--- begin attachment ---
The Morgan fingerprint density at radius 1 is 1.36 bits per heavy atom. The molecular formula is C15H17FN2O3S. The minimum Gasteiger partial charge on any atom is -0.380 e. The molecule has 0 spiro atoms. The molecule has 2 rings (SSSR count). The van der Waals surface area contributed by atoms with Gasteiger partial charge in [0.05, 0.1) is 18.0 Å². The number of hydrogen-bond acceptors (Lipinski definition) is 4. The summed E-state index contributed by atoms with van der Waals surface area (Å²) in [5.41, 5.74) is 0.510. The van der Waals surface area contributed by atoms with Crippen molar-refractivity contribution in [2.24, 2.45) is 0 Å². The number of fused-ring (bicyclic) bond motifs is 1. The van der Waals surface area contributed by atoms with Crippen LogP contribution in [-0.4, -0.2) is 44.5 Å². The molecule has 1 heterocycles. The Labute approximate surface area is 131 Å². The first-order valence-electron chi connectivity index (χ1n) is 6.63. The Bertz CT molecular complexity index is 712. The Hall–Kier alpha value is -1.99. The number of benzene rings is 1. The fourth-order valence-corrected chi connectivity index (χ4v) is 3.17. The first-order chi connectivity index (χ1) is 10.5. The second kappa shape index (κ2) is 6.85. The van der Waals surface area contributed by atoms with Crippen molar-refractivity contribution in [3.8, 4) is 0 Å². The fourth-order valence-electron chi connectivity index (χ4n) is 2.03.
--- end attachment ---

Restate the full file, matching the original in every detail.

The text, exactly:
The Morgan fingerprint density at radius 1 is 1.36 bits per heavy atom. The molecular formula is C15H17FN2O3S. The minimum Gasteiger partial charge on any atom is -0.380 e. The molecule has 0 spiro atoms. The molecule has 2 rings (SSSR count). The van der Waals surface area contributed by atoms with Gasteiger partial charge in [0.05, 0.1) is 18.0 Å². The number of hydrogen-bond acceptors (Lipinski definition) is 4. The summed E-state index contributed by atoms with van der Waals surface area (Å²) in [5.41, 5.74) is 0.510. The van der Waals surface area contributed by atoms with Crippen molar-refractivity contribution in [2.24, 2.45) is 0 Å². The number of fused-ring (bicyclic) bond motifs is 1. The van der Waals surface area contributed by atoms with Crippen LogP contribution in [-0.4, -0.2) is 44.5 Å². The molecule has 1 heterocycles. The Labute approximate surface area is 131 Å². The first-order valence-electron chi connectivity index (χ1n) is 6.63. The Bertz CT molecular complexity index is 712. The Hall–Kier alpha value is -1.99. The number of benzene rings is 1. The fourth-order valence-corrected chi connectivity index (χ4v) is 3.17. The first-order chi connectivity index (χ1) is 10.5. The second kappa shape index (κ2) is 6.85. The van der Waals surface area contributed by atoms with Crippen molar-refractivity contribution in [3.8, 4) is 0 Å². The fourth-order valence-electron chi connectivity index (χ4n) is 2.03.